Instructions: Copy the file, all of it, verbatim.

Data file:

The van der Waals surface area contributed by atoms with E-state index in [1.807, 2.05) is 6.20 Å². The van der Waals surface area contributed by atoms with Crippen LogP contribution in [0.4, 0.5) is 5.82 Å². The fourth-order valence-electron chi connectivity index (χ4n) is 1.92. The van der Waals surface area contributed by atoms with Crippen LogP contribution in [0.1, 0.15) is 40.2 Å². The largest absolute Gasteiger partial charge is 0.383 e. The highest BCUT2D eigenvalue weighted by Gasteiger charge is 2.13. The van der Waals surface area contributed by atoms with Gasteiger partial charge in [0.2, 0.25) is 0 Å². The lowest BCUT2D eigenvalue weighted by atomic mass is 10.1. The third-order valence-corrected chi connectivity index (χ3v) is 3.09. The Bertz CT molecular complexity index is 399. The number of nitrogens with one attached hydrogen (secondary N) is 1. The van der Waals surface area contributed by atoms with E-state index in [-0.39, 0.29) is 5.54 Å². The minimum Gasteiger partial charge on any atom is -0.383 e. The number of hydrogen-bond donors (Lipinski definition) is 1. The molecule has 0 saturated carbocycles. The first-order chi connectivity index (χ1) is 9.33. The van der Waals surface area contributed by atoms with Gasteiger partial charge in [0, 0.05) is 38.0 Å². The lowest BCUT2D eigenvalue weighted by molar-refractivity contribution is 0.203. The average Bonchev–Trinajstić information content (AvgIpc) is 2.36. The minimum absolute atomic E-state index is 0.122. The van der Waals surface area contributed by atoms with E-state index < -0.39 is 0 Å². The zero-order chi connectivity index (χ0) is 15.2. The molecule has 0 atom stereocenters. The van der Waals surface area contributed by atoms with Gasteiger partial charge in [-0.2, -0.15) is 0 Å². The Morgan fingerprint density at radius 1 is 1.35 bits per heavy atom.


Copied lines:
The van der Waals surface area contributed by atoms with E-state index in [1.807, 2.05) is 6.20 Å². The van der Waals surface area contributed by atoms with Crippen LogP contribution in [0.4, 0.5) is 5.82 Å². The fourth-order valence-electron chi connectivity index (χ4n) is 1.92. The van der Waals surface area contributed by atoms with Crippen LogP contribution in [0.1, 0.15) is 40.2 Å². The largest absolute Gasteiger partial charge is 0.383 e. The highest BCUT2D eigenvalue weighted by Gasteiger charge is 2.13. The van der Waals surface area contributed by atoms with Gasteiger partial charge in [0.2, 0.25) is 0 Å². The lowest BCUT2D eigenvalue weighted by atomic mass is 10.1. The third-order valence-corrected chi connectivity index (χ3v) is 3.09. The Bertz CT molecular complexity index is 399. The number of nitrogens with one attached hydrogen (secondary N) is 1. The van der Waals surface area contributed by atoms with E-state index in [-0.39, 0.29) is 5.54 Å². The minimum Gasteiger partial charge on any atom is -0.383 e. The number of hydrogen-bond donors (Lipinski definition) is 1. The molecule has 0 saturated carbocycles. The first-order chi connectivity index (χ1) is 9.33. The van der Waals surface area contributed by atoms with Gasteiger partial charge in [0, 0.05) is 38.0 Å². The lowest BCUT2D eigenvalue weighted by molar-refractivity contribution is 0.203. The average Bonchev–Trinajstić information content (AvgIpc) is 2.36. The minimum absolute atomic E-state index is 0.122. The van der Waals surface area contributed by atoms with E-state index < -0.39 is 0 Å². The zero-order chi connectivity index (χ0) is 15.2. The molecule has 0 atom stereocenters. The van der Waals surface area contributed by atoms with Gasteiger partial charge in [-0.2, -0.15) is 0 Å². The Morgan fingerprint density at radius 1 is 1.35 bits per heavy atom.